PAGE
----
Millas En Mis Zapatos

“Our family has been here for centuries. And yet they treat us as if we just swam across the Rio Grande.” — Selena [Motion Picture]

I’m out on my weekly long run with my husband. Eight miles. As we run we talk about various events. We have no shortage of topics. Jokes, work, our child, COVID-19. A few miles in we crest a hill. Ahead we spot a sign. On it, various sayings appear to convey the beliefs of the household it sits in front of, certain groups and thoughts are prominent. Of note: no human is illegal.

Also, I most certainly support ending police brutality against the Black community. It’s a fight that we all need to stand in solidarity with. Still, I can’t help but see something is missing.

Ending racism across the board is noticeably absent.

I wonder if these well meaning people know our history, our struggle. My husband quips we don’t matter unless it’s tied to undocumented immigration. He’s not wrong. If it’s not about immigration, we are silenced. I wonder what that sign would say if the purveyor had to run the miles of life in my shoes.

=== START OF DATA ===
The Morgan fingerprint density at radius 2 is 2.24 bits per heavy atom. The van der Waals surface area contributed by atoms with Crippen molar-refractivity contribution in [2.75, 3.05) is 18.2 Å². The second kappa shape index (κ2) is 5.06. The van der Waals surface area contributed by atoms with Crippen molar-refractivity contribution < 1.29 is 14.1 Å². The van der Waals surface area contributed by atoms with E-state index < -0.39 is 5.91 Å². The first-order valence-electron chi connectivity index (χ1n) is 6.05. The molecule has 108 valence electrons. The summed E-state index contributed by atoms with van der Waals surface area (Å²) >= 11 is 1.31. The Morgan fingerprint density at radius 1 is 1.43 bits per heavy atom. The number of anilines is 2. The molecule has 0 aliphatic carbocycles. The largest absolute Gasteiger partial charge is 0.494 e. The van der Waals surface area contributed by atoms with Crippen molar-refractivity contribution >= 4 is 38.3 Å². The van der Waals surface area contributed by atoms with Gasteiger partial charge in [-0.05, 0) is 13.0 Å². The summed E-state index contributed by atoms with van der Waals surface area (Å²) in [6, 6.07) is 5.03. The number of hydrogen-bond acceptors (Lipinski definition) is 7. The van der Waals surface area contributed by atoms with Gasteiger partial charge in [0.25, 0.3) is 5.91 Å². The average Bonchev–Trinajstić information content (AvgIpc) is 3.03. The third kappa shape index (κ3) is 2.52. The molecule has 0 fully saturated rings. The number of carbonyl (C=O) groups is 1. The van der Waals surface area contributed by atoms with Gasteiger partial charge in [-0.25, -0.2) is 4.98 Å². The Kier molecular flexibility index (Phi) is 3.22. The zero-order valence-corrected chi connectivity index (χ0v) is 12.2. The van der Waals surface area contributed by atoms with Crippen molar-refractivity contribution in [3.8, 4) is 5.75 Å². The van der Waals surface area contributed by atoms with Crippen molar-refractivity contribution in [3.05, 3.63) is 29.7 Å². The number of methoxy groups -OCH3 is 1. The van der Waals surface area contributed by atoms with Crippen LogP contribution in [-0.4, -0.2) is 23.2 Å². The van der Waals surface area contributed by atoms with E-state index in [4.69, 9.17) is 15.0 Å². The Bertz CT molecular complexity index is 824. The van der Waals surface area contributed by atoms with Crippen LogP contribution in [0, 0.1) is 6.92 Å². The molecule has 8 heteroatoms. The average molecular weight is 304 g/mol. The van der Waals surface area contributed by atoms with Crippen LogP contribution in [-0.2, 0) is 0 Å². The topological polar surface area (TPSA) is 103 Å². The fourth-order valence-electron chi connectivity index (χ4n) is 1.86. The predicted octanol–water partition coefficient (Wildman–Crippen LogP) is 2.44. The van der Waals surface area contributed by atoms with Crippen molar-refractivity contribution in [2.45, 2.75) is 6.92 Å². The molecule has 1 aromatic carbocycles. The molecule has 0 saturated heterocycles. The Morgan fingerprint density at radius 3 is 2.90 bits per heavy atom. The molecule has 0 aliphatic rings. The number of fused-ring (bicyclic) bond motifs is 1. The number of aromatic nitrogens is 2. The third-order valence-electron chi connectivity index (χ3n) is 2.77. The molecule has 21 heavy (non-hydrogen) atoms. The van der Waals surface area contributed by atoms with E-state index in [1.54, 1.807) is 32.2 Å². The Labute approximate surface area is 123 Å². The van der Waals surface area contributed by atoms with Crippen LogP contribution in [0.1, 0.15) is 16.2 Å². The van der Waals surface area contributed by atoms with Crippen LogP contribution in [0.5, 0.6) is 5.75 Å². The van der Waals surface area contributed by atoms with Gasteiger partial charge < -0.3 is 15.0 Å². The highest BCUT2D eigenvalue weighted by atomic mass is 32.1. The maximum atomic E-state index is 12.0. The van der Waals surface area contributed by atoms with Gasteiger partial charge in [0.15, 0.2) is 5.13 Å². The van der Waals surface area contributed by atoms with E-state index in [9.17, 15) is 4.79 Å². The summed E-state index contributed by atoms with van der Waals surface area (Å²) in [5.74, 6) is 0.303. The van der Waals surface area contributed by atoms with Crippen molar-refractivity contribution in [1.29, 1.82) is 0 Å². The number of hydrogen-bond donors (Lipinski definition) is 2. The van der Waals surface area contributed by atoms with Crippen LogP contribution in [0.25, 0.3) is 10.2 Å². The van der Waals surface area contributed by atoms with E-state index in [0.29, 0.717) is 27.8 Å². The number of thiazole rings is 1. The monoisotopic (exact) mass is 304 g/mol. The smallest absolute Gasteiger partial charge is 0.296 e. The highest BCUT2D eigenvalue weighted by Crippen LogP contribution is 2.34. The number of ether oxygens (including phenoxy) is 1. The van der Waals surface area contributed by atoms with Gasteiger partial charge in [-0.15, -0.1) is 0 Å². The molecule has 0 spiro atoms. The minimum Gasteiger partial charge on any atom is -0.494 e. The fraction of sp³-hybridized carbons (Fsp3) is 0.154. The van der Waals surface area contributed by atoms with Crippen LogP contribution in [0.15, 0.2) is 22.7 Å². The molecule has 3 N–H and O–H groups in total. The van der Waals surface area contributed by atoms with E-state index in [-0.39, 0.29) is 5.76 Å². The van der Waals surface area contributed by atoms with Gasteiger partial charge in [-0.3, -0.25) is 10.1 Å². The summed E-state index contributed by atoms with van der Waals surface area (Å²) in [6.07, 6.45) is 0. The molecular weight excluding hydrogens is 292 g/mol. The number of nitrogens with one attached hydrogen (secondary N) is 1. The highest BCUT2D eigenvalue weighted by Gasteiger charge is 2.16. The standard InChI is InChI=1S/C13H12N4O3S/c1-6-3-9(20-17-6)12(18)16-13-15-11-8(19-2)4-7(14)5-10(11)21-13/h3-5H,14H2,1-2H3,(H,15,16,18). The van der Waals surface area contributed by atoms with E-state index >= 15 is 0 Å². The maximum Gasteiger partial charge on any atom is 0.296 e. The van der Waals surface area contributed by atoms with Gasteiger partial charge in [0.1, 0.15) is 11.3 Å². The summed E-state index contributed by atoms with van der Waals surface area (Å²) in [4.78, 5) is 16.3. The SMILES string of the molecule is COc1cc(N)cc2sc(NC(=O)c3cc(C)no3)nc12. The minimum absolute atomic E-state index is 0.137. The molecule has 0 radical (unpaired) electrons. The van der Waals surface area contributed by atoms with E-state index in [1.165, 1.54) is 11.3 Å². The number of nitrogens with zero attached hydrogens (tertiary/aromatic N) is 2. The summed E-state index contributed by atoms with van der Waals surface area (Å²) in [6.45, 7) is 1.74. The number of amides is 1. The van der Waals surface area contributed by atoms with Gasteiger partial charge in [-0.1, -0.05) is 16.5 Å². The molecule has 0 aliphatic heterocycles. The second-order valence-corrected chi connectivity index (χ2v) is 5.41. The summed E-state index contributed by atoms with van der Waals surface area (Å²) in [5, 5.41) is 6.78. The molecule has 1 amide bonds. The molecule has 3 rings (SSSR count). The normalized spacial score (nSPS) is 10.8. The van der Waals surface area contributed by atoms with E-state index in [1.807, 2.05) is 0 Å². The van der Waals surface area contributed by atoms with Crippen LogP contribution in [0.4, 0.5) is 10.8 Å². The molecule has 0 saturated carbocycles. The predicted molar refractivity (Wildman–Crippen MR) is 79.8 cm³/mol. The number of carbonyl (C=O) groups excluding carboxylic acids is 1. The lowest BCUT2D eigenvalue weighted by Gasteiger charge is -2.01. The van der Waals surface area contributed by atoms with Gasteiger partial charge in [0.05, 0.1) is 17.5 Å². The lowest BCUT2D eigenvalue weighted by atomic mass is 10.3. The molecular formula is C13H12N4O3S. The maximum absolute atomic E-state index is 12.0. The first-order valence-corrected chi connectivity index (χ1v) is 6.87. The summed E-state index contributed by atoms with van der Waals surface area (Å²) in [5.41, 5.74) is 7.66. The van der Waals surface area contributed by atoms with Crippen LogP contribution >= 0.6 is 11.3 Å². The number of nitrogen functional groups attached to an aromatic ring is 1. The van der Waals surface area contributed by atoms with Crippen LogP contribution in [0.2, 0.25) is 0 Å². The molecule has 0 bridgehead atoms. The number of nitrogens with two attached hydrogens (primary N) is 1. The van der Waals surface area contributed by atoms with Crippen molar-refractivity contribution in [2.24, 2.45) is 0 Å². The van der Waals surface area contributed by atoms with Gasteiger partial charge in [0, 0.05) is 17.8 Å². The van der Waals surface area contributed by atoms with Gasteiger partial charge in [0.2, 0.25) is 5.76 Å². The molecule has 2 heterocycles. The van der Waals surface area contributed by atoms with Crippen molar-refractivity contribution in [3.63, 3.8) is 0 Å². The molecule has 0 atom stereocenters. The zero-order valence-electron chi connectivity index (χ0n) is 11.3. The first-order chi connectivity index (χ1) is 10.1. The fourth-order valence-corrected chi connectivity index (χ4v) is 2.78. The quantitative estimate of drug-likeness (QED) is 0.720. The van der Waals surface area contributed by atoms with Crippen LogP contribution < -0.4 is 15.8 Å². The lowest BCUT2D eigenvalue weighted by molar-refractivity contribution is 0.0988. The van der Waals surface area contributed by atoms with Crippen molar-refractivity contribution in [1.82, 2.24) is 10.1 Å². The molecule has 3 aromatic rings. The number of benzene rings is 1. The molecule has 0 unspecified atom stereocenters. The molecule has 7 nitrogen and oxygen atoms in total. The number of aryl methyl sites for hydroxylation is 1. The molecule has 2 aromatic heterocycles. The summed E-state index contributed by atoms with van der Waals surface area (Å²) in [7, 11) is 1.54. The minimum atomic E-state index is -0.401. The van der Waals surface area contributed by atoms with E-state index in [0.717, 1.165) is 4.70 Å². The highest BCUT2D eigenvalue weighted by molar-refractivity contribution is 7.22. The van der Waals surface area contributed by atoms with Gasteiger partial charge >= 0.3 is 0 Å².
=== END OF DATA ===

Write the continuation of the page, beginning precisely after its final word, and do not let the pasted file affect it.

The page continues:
When I played softball in eastern Iowa I heard whispers there would be nothing at concessions for me. They had no rice and beans. My mom sitting there reliving the same hate she and her family faced in their youth.

When I cheered for wrestling, slurs like beaner and spic whistled through the stands. Identified as “taco town” on competitors’ wrestling shirts. This summer, Storm Lake softball players were called wetbacks. It seems nothing has changed. I wonder if those people from my youth still feel the way they did when we were kids. What did we do to them? Why did they hate children?

In college they told me I didn’t belong.

I was taking a spot I didn’t deserve. Why was this allowed to be said with impunity? Why didn’t I belong?